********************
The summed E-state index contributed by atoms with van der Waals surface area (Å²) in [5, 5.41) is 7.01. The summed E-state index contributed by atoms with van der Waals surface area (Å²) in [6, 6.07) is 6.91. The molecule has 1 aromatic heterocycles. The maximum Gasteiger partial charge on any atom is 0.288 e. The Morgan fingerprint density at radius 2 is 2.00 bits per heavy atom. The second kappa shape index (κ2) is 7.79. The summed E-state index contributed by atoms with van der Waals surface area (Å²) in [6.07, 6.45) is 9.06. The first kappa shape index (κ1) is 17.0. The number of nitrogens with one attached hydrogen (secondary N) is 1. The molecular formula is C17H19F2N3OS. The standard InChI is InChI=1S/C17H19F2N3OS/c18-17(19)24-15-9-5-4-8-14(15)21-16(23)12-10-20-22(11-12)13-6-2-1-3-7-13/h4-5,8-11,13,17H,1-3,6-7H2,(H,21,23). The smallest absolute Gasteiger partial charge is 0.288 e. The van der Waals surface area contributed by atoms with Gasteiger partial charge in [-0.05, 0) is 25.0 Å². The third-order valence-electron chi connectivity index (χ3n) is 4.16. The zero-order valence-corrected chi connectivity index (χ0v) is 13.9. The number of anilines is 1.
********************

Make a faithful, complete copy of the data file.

The summed E-state index contributed by atoms with van der Waals surface area (Å²) in [5, 5.41) is 7.01. The summed E-state index contributed by atoms with van der Waals surface area (Å²) in [6, 6.07) is 6.91. The molecule has 1 aromatic heterocycles. The maximum Gasteiger partial charge on any atom is 0.288 e. The Morgan fingerprint density at radius 2 is 2.00 bits per heavy atom. The second kappa shape index (κ2) is 7.79. The summed E-state index contributed by atoms with van der Waals surface area (Å²) in [6.07, 6.45) is 9.06. The first kappa shape index (κ1) is 17.0. The number of nitrogens with one attached hydrogen (secondary N) is 1. The molecular formula is C17H19F2N3OS. The standard InChI is InChI=1S/C17H19F2N3OS/c18-17(19)24-15-9-5-4-8-14(15)21-16(23)12-10-20-22(11-12)13-6-2-1-3-7-13/h4-5,8-11,13,17H,1-3,6-7H2,(H,21,23). The smallest absolute Gasteiger partial charge is 0.288 e. The van der Waals surface area contributed by atoms with Gasteiger partial charge in [-0.05, 0) is 25.0 Å². The third-order valence-electron chi connectivity index (χ3n) is 4.16. The zero-order valence-corrected chi connectivity index (χ0v) is 13.9. The number of anilines is 1.